animal shelter avma blog cat CAT FOOD RECALL cat friendly practice cats chocolate dog Dog Bite dog blood drive dog food recall dog safety flea health heartworm lyme lyme disease microchip montco montgomery county montgomery county spca norristown Norristown Vet Norristown Veterinarian norristown veterinary nutrition pet dental pet diabetes pet food Pet Food Recall pet microchip pets pet safety rabies red paw emergency relief Red Paw Emergency Relief Team safety staff tick trooper vet veterinarian veterinary veterinary technician Xylitol
All posts categorized as Canine Influenza:

Canine Influenza: Pet Owners’ Guide

The following was written by the AVMA and we wanted to share it.  Please let. us know if you have any questions.

Canine Influenza: Pet Owners' Guide


Canine influenza (CI, or dog flu) is caused by the canine influenza virus (CIV), an influenza A virus. It is highly contagious and easily spread from infected dogs to other dogs by direct contact, nasal secretions (through barking, coughing or sneezing), contaminated objects (kennel surfaces, food and water bowls, collars and leashes), and by people moving between infected and uninfected dogs. Dogs of any breed, age, sex or health status are at risk of infection when exposed to the virus.

Currently, two strains of CIV have been identified in the U.S. The H3N8 strain of canine influenza was first identified in 2004 in Florida. Since then, it has been found in several other states. In 2015, the H3N2 virus strain was identified as the cause of an outbreak of canine influenza in Chicago. The virus was known to exist in Asia, but the 2015 outbreak was the first report of the H3N2 virus affecting dogs outside of Asia.

Canine influenza can occur year round. So far, there is no evidence that canine influenza infects people. 

Canine influenza and cats 

In early 2016, a group of cats in an Indiana shelter ​ were infected with H3N2 canine influenza (passed to them by infected dogs). The findings suggested that cat-to-cat transmission was possible. Cats infected with H3N2 canine influenza show symptoms of upper respiratory illness, including a runny nose, congestion, malaise, lip smacking and excessive salivation.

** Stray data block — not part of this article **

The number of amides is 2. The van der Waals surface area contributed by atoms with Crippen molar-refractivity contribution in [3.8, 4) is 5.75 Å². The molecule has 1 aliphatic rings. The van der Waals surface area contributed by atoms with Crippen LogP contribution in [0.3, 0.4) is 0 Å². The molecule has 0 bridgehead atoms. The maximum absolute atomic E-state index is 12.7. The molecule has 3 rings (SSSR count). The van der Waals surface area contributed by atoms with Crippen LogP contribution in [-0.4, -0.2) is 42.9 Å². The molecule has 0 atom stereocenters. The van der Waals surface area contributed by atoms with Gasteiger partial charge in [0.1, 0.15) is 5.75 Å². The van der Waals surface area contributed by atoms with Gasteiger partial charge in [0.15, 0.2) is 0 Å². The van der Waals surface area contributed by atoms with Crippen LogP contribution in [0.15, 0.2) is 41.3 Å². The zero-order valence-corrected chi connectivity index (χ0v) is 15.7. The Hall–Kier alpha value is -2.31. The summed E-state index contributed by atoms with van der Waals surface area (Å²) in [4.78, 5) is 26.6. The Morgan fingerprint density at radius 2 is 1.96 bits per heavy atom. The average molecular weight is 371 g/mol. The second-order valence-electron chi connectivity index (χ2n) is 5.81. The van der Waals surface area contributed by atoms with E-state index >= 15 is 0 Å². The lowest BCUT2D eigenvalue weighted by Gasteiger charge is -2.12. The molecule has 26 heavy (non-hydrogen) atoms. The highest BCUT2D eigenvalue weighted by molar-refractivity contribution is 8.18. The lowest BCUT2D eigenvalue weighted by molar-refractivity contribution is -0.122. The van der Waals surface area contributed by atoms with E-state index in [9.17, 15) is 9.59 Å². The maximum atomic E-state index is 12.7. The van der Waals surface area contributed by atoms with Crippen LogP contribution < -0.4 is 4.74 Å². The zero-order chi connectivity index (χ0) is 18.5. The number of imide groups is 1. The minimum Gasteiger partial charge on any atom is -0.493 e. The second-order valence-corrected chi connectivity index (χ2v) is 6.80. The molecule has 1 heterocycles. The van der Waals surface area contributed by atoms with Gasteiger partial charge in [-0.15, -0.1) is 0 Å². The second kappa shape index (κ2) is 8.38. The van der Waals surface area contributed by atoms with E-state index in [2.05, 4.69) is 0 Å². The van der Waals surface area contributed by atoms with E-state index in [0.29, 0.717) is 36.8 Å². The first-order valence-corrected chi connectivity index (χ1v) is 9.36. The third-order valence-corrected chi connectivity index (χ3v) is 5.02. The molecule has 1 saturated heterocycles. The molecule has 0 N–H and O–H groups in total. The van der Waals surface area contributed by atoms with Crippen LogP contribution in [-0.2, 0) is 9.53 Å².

Canine influenza symptoms and diagnosis 

The symptoms of a CIV infection resemble those of canine infectious tracheobronchitis ("kennel cough").   Dogs infected with CIV develop a persistent cough and may develop a thick nasal discharge and fever (often 104-105oF). Other signs can include lethargy, eye discharge and reduced appetite. Canine influenza infections can cause mild to severe illness in dogs. Some infected dogs may not show any signs of illness, but can still be contagious and able to infect other dogs

Most dogs recover within 2-3 weeks. However, some dogs may develop secondary bacterial infections which may lead to more severe illness and pneumonia. Anyone with concerns about their pet’s health, or whose pet is showing signs of canine influenza, should contact their veterinarian.

Laboratory tests are available to diagnose both H3N8 and H3N2 CIV. Consult your veterinarian for more information regarding testing for CIV.

Transmission and prevention of canine influenza

Dogs infected with CIV are most contagious during the two- to four- day virus incubation period, when they shed the virus in their nasal secretions but do not show signs of illness. The virus is highly contagious and almost all dogs exposed to CIV will become infected. The majority (80%) of infected dogs develop flu-like illness. The mortality (death) rate from CIV is low (less than 10%).

To reduce the spread of CIV, isolate dogs that are sick or showing signs of a respiratory illness, and isolate dogs known to have been exposed to an infected dog.

Isolate dogs infected with H3N2 canine influenza for at least 21 days​ and dogs infected with H3N8 CIV for at least 7 days.  Practice good hygiene and sanitation, including hand washing and thorough cleaning of shared items and kennels, to reduce the spread of CIV. Influenza viruses do not usually survive in the environment beyond 48 hours and are inactivated or killed by commonly used disinfectants.

Vaccines are available for both the H3N8 and H3N2 strains of canine influenza virus. The CIV vaccination is a "lifestyle" vaccination, recommended for dogs at risk of exposure due to their increased exposure to other dogs – such as boarding, attending social events with dogs present, and visiting dog parks. Your veterinarian can provide you with additional information about the vaccines and whether you should consider vaccinating your dog.  

Canine Influenza – What You Need to Know



What is it?